A visual identity and naming programme for National Museum Wales and six of the museums that fall under its remit is about to be launched, following a redesign by consultancy Openmind.
Openmind was appointed in August 2004, following a four-way pitch against Peter Gill Associates, Departures and Jane Wentworth. The four were selected from a longlist of 12 that included several Welsh groups and tourism branding specialists, says Openmind client partner Philippa Emery.
The work begins its roll-out from tomorrow, and communications director at National Museum Wales Robin Gwyn says the identity is a ‘visual manifestation’ of the organisation’s realignment of its vision and purpose for the coming 15 years.
‘The [work] reflects a change in the substance of where we are going,’ says Gwyn.
Name changes, such as the National History Museum – which was previously known as the Museum of Welsh Life – go beyond a need for clarification, to reflect the organisation’s new curatorial strategy, he explains.
Exhibition specialists may also profit from these latest developments. Both the National History Museum and National Museum Cardiff have been earmarked for further investment to the physical experience.
According to Gwyn, naming and visual identity were previously ‘very old fashioned and Victorian looking’, and reinforced stereotypes of museums as ‘dry and filled with dusty glass cases’. There was a need for a more modern interpretation and a device that clearly linked the museums as part of a group.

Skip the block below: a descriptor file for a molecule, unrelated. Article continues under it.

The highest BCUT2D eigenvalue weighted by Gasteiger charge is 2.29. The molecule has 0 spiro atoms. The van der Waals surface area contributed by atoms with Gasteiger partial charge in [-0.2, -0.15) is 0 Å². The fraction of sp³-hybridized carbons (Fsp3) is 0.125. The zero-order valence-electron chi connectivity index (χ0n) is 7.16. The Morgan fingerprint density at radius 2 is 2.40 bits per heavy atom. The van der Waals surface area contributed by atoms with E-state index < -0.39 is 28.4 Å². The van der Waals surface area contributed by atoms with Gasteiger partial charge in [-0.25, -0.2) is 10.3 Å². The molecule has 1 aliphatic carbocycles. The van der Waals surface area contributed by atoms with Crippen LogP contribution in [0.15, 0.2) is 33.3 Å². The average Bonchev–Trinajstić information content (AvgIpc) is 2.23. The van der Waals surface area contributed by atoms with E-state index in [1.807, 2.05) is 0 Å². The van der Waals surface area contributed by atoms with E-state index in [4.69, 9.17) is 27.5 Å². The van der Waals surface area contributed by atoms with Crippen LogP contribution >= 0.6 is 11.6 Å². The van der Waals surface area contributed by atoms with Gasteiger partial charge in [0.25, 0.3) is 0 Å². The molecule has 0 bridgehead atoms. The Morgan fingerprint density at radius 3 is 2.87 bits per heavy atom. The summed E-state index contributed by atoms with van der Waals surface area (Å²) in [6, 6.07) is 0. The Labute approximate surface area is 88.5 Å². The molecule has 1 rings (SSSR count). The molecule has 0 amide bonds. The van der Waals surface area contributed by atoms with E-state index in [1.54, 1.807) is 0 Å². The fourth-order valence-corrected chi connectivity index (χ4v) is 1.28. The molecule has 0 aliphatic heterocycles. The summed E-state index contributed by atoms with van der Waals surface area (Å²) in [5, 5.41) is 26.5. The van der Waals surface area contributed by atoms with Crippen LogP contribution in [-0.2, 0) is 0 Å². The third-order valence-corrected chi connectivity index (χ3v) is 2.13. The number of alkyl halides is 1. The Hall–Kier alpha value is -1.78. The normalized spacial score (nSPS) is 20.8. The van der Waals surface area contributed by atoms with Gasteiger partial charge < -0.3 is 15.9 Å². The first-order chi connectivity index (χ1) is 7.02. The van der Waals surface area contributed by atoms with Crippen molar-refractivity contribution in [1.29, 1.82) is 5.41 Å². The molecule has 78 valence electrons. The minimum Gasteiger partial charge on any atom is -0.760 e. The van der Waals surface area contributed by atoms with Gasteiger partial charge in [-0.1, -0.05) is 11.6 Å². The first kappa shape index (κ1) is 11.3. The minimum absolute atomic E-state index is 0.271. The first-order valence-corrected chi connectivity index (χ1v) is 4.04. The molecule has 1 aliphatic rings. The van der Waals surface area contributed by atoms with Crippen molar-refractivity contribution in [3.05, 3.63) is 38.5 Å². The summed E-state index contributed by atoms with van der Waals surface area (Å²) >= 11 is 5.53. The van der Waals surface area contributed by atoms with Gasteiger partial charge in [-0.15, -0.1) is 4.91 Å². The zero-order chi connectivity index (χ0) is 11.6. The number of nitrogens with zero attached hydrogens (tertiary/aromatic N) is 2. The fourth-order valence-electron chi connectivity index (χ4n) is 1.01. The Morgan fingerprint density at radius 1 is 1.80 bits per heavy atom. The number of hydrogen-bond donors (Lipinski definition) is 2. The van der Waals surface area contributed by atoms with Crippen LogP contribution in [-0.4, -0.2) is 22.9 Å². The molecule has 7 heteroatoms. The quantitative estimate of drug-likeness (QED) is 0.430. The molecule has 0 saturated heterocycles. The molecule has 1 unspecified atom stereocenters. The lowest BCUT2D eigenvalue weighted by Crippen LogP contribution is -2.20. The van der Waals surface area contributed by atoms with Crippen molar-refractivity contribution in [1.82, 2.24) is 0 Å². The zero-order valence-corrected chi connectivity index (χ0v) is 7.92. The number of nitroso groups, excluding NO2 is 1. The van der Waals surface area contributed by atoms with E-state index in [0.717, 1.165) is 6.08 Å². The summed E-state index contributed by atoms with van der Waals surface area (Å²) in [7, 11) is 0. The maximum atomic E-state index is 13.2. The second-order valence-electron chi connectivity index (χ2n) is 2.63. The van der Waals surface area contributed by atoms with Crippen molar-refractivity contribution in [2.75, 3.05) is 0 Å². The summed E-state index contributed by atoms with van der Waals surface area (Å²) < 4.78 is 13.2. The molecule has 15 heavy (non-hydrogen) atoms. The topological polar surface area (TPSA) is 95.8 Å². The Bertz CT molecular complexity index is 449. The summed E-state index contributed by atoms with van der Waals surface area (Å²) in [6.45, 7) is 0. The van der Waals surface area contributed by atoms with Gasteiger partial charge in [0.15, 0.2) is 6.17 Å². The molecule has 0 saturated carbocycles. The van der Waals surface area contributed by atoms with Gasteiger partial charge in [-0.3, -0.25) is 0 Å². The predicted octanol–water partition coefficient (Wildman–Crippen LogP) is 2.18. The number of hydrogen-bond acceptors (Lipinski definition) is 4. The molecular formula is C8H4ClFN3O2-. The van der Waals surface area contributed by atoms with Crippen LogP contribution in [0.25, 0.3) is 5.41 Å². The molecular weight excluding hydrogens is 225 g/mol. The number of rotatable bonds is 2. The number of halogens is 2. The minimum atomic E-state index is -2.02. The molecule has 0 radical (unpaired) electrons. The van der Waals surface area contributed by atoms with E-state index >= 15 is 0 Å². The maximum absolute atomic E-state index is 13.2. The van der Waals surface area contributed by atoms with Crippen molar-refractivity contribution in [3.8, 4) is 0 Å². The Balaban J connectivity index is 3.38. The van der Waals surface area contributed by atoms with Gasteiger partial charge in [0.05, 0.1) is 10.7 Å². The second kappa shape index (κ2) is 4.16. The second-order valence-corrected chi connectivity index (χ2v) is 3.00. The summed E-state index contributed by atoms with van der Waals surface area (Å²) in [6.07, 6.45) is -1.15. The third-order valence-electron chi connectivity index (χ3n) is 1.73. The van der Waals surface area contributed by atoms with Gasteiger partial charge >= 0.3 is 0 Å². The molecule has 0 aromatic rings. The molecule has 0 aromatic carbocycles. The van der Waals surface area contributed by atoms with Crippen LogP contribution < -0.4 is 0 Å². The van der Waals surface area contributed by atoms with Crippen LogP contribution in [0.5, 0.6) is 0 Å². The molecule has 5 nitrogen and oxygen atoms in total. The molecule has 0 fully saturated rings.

‘We’re trying to achieve two key objectives,’ he says. ‘We’re looking for a professional identity for the parent body that helps engage key funding bodies like the Welsh National Assembly; and also an attractive identity for each museum that can be used to link all the sites and promote the family of museums.’
Openmind creative director Peter Smith says the creative solution was heavily influenced by the need to simplify the naming of the various museums and by facing the challenge of operating bilingually in Welsh and English.
‘The language has become the marque,’ he explains. ‘We’ve used a strong typographic style and made the language the hero. We’re seeing the need to use both languages as a solution, rather than a problem.’
The typographical arrangement of the logo was created to allow some long names to be read more easily and help clearly identify the different museum offers, adds Smith.
A new colour palette was also introduced to help distinguish between the museums and add a more vibrant and modern element to the identity.
The time taken to complete the project can be attributed to a lengthy consultation process, adds Emery. ‘The museums are such an institution in Wales that any change was likely to be controversial. We needed to make sure it would sit happily with internal audiences and other stakeholders.’
National Museum Wales (Amgueddfa Cymru) is parent body for:
• National Museum Cardiff – has been earmarked for further development
• St Fagans: National History Museum – previously Museum of Welsh Life and earmarked for further development
• National Waterfront Museum – launched last October with interpretive elements by Land Design Studio and identity by Corporate Edge
• National Slate Museum
• National Roman Legion Museum
• National Wool Museum
• Big Pit: National Coal Museum